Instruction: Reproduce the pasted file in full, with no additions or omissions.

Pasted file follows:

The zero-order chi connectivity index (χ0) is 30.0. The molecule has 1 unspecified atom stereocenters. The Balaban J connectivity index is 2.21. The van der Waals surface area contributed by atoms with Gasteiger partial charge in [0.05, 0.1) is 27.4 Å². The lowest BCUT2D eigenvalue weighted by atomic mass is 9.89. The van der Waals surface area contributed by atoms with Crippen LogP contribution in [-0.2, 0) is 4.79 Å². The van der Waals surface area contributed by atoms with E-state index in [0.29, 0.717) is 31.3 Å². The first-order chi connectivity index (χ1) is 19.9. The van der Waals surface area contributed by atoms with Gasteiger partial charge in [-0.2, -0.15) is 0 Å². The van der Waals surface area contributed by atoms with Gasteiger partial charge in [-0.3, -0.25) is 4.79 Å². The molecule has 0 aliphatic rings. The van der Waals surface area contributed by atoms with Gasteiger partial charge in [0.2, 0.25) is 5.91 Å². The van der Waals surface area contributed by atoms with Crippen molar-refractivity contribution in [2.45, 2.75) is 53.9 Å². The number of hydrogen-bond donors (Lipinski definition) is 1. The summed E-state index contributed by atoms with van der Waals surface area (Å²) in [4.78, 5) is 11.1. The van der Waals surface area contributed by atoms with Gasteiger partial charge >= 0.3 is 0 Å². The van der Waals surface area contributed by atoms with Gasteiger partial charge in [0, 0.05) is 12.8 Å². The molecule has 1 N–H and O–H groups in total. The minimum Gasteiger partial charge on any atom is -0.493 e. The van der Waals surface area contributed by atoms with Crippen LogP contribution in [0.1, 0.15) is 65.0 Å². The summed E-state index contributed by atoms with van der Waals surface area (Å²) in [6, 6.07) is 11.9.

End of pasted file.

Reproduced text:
The zero-order chi connectivity index (χ0) is 30.0. The molecule has 1 unspecified atom stereocenters. The Balaban J connectivity index is 2.21. The van der Waals surface area contributed by atoms with Gasteiger partial charge in [0.05, 0.1) is 27.4 Å². The lowest BCUT2D eigenvalue weighted by atomic mass is 9.89. The van der Waals surface area contributed by atoms with Crippen LogP contribution in [-0.2, 0) is 4.79 Å². The van der Waals surface area contributed by atoms with E-state index in [0.29, 0.717) is 31.3 Å². The first-order chi connectivity index (χ1) is 19.9. The van der Waals surface area contributed by atoms with Gasteiger partial charge in [-0.2, -0.15) is 0 Å². The van der Waals surface area contributed by atoms with Gasteiger partial charge in [-0.3, -0.25) is 4.79 Å². The molecule has 0 aliphatic rings. The van der Waals surface area contributed by atoms with Gasteiger partial charge in [0.2, 0.25) is 5.91 Å². The van der Waals surface area contributed by atoms with Crippen molar-refractivity contribution in [2.45, 2.75) is 53.9 Å². The number of hydrogen-bond donors (Lipinski definition) is 1. The summed E-state index contributed by atoms with van der Waals surface area (Å²) in [4.78, 5) is 11.1. The van der Waals surface area contributed by atoms with Gasteiger partial charge >= 0.3 is 0 Å². The van der Waals surface area contributed by atoms with Gasteiger partial charge in [0, 0.05) is 12.8 Å². The molecule has 1 N–H and O–H groups in total. The minimum Gasteiger partial charge on any atom is -0.493 e. The van der Waals surface area contributed by atoms with Crippen LogP contribution in [0.1, 0.15) is 65.0 Å². The summed E-state index contributed by atoms with van der Waals surface area (Å²) in [6, 6.07) is 11.9.